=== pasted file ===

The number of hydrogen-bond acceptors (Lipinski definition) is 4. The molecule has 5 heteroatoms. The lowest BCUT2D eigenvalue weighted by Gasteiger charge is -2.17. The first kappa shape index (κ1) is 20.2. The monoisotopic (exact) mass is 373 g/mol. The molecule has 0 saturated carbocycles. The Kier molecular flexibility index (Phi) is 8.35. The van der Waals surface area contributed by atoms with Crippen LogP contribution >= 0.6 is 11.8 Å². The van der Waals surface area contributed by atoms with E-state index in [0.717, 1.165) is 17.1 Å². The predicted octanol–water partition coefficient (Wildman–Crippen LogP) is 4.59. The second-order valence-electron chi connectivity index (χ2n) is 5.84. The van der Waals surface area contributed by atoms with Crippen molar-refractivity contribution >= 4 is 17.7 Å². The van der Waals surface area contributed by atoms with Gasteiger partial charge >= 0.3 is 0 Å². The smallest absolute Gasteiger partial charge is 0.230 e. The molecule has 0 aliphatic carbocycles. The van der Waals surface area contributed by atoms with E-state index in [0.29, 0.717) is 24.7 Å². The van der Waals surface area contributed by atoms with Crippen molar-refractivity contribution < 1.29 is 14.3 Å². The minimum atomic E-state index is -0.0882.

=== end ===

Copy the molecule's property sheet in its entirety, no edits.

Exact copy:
The number of hydrogen-bond acceptors (Lipinski definition) is 4. The molecule has 5 heteroatoms. The lowest BCUT2D eigenvalue weighted by Gasteiger charge is -2.17. The first kappa shape index (κ1) is 20.2. The monoisotopic (exact) mass is 373 g/mol. The molecule has 0 saturated carbocycles. The Kier molecular flexibility index (Phi) is 8.35. The van der Waals surface area contributed by atoms with Crippen LogP contribution >= 0.6 is 11.8 Å². The van der Waals surface area contributed by atoms with E-state index in [0.717, 1.165) is 17.1 Å². The predicted octanol–water partition coefficient (Wildman–Crippen LogP) is 4.59. The second-order valence-electron chi connectivity index (χ2n) is 5.84. The van der Waals surface area contributed by atoms with Crippen molar-refractivity contribution >= 4 is 17.7 Å². The van der Waals surface area contributed by atoms with Gasteiger partial charge >= 0.3 is 0 Å². The smallest absolute Gasteiger partial charge is 0.230 e. The molecule has 0 aliphatic carbocycles. The van der Waals surface area contributed by atoms with E-state index in [0.29, 0.717) is 24.7 Å². The van der Waals surface area contributed by atoms with Crippen molar-refractivity contribution < 1.29 is 14.3 Å². The minimum atomic E-state index is -0.0882.